Body Swing and Foot Placements

Warren J. Dew

Well-Known Member
So I think Chris, you're bascially agreeing with me that Luca and Lorraine have a very "particular" style that isn't seen in many other dancers, and is essentially what Some Guy has been describing...
I would point out that just because not many coaches approve of a style does not imply that not many dancers dance it. I also think that Chris characterized it as the "Luca" style, not the "Luca and Lorraine" style.


Well-Known Member
I also think that Chris characterized it as the "Luca" style, not the "Luca and Lorraine" style.
i'll tell ya one thing, those feet of hers...they are amazing. my body has been dispatched to go figured out how to acquire the sensitivity & strength & aliveness of lorraine's beautiful feet. :)


Well-Known Member
As far as the spine/back arch, if you look at any anatomy book (as my coach has us do often), you will see that the human spine has a natural arch to it. The top of the spine and the bottom of the spine curves while the middle is straight. That is all you see when you see someone like Luca dance because his dancing is *natural*, comes from what the body does naturally and, thanks to years of evolution, quite efficiently and easily. People who teach the various iterations of "scooping your hips", "tucking your hips", "straightening your spine", etc. are taking away the naturalness of human movement.
I have to somewhat agree with Josh that while it should be "natural," for many of us, it's no longer natural because of all the unnatural things we do to our bodies.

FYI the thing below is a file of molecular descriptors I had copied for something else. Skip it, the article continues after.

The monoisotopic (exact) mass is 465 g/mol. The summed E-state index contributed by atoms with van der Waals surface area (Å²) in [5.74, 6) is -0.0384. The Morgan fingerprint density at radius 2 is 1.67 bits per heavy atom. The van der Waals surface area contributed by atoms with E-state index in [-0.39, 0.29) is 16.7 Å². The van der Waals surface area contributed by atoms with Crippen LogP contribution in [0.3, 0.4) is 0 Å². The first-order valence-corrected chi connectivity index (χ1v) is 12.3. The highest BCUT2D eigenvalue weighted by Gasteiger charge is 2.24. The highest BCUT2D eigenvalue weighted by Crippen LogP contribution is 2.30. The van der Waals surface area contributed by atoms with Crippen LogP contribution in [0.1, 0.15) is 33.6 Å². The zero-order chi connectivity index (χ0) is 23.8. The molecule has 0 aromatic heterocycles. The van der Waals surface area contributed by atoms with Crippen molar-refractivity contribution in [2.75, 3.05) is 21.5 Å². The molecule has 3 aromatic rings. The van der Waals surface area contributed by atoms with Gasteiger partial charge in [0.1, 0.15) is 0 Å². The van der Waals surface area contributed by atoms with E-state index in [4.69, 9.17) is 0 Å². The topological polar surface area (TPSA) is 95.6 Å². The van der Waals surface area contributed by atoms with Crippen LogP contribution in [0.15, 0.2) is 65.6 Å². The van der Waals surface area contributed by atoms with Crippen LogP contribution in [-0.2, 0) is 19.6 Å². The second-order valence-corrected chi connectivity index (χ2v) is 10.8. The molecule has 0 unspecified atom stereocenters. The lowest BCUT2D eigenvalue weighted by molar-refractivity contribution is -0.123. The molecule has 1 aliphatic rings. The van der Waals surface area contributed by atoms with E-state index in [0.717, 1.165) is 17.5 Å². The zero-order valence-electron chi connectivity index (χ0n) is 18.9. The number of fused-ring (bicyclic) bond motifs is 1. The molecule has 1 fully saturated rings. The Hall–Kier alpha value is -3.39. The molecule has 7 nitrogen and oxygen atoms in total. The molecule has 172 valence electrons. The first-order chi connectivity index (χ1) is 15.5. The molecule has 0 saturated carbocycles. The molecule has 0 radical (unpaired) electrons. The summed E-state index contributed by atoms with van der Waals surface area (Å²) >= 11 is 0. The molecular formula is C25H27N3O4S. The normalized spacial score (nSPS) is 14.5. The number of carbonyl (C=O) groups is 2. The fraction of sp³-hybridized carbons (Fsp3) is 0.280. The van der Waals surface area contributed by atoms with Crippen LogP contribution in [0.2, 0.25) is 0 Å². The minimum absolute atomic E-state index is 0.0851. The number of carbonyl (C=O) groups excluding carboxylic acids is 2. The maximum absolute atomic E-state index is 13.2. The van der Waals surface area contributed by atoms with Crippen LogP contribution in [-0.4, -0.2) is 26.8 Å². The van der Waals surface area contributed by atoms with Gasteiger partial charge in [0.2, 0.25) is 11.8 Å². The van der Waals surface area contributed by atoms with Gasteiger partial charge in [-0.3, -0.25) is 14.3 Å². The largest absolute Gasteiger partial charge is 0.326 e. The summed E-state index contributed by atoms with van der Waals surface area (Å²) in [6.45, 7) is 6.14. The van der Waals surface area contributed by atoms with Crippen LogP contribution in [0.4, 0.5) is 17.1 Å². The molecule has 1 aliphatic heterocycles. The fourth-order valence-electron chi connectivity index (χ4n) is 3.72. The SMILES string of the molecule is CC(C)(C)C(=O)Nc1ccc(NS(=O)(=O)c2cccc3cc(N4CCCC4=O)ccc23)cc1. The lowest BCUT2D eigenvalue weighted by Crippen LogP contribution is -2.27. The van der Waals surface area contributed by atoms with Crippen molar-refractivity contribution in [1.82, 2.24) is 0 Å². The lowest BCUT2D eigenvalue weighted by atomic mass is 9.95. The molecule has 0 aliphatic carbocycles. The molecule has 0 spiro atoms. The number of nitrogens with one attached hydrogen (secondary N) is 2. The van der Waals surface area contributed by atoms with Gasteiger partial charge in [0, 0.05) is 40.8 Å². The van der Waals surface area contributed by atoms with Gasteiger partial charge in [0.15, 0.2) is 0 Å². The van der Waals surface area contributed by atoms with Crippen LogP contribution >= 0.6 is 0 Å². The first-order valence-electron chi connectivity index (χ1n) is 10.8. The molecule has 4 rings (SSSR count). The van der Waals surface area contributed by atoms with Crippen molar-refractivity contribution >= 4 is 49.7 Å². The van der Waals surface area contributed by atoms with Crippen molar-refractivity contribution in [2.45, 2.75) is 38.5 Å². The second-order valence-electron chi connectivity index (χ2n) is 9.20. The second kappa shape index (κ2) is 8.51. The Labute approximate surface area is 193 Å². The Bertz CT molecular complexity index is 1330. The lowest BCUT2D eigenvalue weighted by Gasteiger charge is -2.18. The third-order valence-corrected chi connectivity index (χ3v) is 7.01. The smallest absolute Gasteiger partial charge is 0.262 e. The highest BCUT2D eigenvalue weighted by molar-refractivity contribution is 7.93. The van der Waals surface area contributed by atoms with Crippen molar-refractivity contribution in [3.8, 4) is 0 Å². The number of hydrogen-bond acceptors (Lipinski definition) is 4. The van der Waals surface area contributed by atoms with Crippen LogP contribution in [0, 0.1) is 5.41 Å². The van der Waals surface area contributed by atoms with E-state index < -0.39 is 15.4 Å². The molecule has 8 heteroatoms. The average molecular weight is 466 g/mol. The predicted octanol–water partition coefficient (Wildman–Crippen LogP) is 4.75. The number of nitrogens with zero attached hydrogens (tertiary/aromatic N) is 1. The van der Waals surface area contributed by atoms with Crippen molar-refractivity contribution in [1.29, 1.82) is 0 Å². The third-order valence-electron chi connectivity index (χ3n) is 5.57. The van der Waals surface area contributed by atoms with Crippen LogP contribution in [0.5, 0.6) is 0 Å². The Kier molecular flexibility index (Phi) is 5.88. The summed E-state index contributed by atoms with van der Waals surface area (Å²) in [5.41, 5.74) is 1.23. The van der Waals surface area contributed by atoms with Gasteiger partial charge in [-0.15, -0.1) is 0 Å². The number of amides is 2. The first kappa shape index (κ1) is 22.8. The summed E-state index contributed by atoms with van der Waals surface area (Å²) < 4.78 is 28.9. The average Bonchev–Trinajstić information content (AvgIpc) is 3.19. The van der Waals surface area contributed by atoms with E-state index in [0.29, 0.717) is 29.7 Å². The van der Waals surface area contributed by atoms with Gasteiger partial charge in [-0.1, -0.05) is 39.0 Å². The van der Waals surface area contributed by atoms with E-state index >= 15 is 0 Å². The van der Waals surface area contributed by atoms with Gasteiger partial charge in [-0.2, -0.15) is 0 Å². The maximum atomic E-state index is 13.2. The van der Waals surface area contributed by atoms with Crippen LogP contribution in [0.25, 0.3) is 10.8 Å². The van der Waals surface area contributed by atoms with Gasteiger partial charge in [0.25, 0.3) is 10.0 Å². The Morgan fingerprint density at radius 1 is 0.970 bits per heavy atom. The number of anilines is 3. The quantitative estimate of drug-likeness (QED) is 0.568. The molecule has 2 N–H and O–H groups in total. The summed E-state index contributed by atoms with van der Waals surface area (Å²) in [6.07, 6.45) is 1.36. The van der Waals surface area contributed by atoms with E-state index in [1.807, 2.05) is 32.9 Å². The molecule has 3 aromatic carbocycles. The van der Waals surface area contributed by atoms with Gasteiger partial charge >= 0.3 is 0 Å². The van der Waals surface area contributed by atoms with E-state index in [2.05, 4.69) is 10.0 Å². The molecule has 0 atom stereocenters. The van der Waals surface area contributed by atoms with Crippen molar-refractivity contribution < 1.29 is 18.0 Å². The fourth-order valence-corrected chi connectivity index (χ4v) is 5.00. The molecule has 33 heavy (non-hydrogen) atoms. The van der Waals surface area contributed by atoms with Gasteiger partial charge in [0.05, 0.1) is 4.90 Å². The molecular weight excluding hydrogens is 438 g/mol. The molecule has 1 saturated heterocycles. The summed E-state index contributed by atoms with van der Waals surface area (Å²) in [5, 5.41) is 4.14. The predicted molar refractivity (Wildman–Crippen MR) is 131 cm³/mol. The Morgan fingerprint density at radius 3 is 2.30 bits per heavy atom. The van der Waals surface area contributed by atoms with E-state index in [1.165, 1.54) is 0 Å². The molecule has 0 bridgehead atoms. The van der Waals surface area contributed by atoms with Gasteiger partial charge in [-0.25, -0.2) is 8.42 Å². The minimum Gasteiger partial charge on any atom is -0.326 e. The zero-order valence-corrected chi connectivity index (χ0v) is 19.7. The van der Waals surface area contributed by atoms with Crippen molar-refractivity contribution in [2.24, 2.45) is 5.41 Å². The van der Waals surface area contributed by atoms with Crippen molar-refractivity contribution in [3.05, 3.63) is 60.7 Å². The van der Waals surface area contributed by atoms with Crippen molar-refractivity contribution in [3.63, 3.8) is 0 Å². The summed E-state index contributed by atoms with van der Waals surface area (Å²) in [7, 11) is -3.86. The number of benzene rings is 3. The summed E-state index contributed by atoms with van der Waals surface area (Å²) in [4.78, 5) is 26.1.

I've recovered twice from serious back injuries, and countless times from more minor ones. (I'm in one of the top back injury professions.) My last major recovery involved a lot of physical therapy restoring the curve of my spine. (And straightening out all of the compensating I'd been doing from years of disc herniation compressing spinal nerves.) But it was just remarkable to me how unlike the skeleton that hangs in anatomy classes my skeleton had become.
I wouldn't necessarily say that all of the "scooping your hips" and "tucking your hips" and "straightening your spine" is actually taking away from natural movement though. Sometimes we have to do bizarre things to get back to what is natural movement.
Getting my back, that's been altered by my various injuries, to do something in a more "natural" manner is going to take different directions for scooping and tucking and straightening things than getting any other person's back, with it's lifetime's alterations, to move in a more natural manner.
Natural is rarely reality. And turning reality to natural is an individual process. A "natural" arch for some is a very unnatural arch for others.

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